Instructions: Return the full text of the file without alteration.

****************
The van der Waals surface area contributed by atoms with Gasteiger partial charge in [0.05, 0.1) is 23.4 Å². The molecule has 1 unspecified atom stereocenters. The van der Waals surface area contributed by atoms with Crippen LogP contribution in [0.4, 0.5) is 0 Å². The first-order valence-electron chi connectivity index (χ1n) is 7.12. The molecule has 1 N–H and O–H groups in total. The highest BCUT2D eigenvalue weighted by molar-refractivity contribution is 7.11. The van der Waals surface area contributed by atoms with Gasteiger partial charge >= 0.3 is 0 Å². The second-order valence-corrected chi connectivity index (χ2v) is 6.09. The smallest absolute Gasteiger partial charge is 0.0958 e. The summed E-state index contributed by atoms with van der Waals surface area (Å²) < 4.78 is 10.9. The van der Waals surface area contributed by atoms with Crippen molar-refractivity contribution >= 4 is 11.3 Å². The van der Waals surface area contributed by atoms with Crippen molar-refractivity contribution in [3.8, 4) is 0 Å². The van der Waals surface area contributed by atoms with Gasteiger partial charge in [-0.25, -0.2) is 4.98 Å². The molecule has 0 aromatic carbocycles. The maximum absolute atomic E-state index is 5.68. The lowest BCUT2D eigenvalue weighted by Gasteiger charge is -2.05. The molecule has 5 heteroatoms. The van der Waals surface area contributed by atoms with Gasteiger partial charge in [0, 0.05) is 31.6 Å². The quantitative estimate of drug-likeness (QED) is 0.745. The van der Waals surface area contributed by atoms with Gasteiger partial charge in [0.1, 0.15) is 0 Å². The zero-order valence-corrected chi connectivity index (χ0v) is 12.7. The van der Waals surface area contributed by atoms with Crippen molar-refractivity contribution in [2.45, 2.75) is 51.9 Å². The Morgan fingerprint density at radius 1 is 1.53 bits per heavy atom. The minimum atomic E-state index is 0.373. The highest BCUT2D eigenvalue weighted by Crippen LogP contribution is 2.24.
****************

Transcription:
The van der Waals surface area contributed by atoms with Gasteiger partial charge in [0.05, 0.1) is 23.4 Å². The molecule has 1 unspecified atom stereocenters. The van der Waals surface area contributed by atoms with Crippen LogP contribution in [0.4, 0.5) is 0 Å². The first-order valence-electron chi connectivity index (χ1n) is 7.12. The molecule has 1 N–H and O–H groups in total. The highest BCUT2D eigenvalue weighted by molar-refractivity contribution is 7.11. The van der Waals surface area contributed by atoms with Gasteiger partial charge >= 0.3 is 0 Å². The second-order valence-corrected chi connectivity index (χ2v) is 6.09. The smallest absolute Gasteiger partial charge is 0.0958 e. The summed E-state index contributed by atoms with van der Waals surface area (Å²) < 4.78 is 10.9. The van der Waals surface area contributed by atoms with Crippen molar-refractivity contribution >= 4 is 11.3 Å². The van der Waals surface area contributed by atoms with Crippen molar-refractivity contribution in [3.8, 4) is 0 Å². The van der Waals surface area contributed by atoms with Gasteiger partial charge in [-0.25, -0.2) is 4.98 Å². The molecule has 0 aromatic carbocycles. The maximum absolute atomic E-state index is 5.68. The lowest BCUT2D eigenvalue weighted by Gasteiger charge is -2.05. The molecule has 5 heteroatoms. The van der Waals surface area contributed by atoms with Gasteiger partial charge in [0, 0.05) is 31.6 Å². The quantitative estimate of drug-likeness (QED) is 0.745. The van der Waals surface area contributed by atoms with Gasteiger partial charge in [0.1, 0.15) is 0 Å². The zero-order valence-corrected chi connectivity index (χ0v) is 12.7. The van der Waals surface area contributed by atoms with Crippen molar-refractivity contribution in [2.45, 2.75) is 51.9 Å². The Morgan fingerprint density at radius 1 is 1.53 bits per heavy atom. The minimum atomic E-state index is 0.373. The highest BCUT2D eigenvalue weighted by Crippen LogP contribution is 2.24.